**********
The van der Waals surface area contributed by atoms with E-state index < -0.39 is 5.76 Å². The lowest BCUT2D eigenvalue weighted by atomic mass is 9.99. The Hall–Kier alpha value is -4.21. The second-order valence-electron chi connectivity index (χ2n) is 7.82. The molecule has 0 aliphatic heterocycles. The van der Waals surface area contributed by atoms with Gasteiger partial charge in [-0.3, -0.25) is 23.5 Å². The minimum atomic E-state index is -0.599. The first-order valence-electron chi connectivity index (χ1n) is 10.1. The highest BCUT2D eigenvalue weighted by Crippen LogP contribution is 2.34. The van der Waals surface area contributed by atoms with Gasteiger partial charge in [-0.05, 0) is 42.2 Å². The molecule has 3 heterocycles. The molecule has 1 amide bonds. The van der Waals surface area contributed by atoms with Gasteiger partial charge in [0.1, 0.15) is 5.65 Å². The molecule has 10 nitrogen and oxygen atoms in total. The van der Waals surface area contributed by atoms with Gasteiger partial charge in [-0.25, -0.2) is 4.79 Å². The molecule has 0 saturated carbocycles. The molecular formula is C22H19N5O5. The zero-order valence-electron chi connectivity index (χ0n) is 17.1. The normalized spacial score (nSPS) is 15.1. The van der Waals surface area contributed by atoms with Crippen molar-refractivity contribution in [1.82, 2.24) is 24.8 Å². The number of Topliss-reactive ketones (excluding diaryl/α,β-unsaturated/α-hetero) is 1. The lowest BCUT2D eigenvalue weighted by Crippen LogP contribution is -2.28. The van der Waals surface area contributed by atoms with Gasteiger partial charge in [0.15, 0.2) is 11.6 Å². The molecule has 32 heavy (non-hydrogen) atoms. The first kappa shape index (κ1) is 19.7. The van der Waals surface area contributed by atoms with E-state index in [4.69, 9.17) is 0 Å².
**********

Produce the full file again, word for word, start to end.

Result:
The van der Waals surface area contributed by atoms with E-state index < -0.39 is 5.76 Å². The lowest BCUT2D eigenvalue weighted by atomic mass is 9.99. The Hall–Kier alpha value is -4.21. The second-order valence-electron chi connectivity index (χ2n) is 7.82. The molecule has 0 aliphatic heterocycles. The van der Waals surface area contributed by atoms with Gasteiger partial charge in [-0.3, -0.25) is 23.5 Å². The minimum atomic E-state index is -0.599. The first-order valence-electron chi connectivity index (χ1n) is 10.1. The highest BCUT2D eigenvalue weighted by Crippen LogP contribution is 2.34. The van der Waals surface area contributed by atoms with Gasteiger partial charge in [-0.05, 0) is 42.2 Å². The molecule has 3 heterocycles. The molecule has 1 amide bonds. The van der Waals surface area contributed by atoms with Gasteiger partial charge in [0.1, 0.15) is 5.65 Å². The molecule has 10 nitrogen and oxygen atoms in total. The van der Waals surface area contributed by atoms with Gasteiger partial charge in [-0.25, -0.2) is 4.79 Å². The molecule has 0 saturated carbocycles. The molecular formula is C22H19N5O5. The zero-order valence-electron chi connectivity index (χ0n) is 17.1. The normalized spacial score (nSPS) is 15.1. The van der Waals surface area contributed by atoms with Crippen molar-refractivity contribution in [1.82, 2.24) is 24.8 Å². The number of Topliss-reactive ketones (excluding diaryl/α,β-unsaturated/α-hetero) is 1. The lowest BCUT2D eigenvalue weighted by Crippen LogP contribution is -2.28. The van der Waals surface area contributed by atoms with Gasteiger partial charge in [0.15, 0.2) is 11.6 Å². The molecule has 32 heavy (non-hydrogen) atoms. The first kappa shape index (κ1) is 19.7. The van der Waals surface area contributed by atoms with E-state index in [4.69, 9.17) is 0 Å².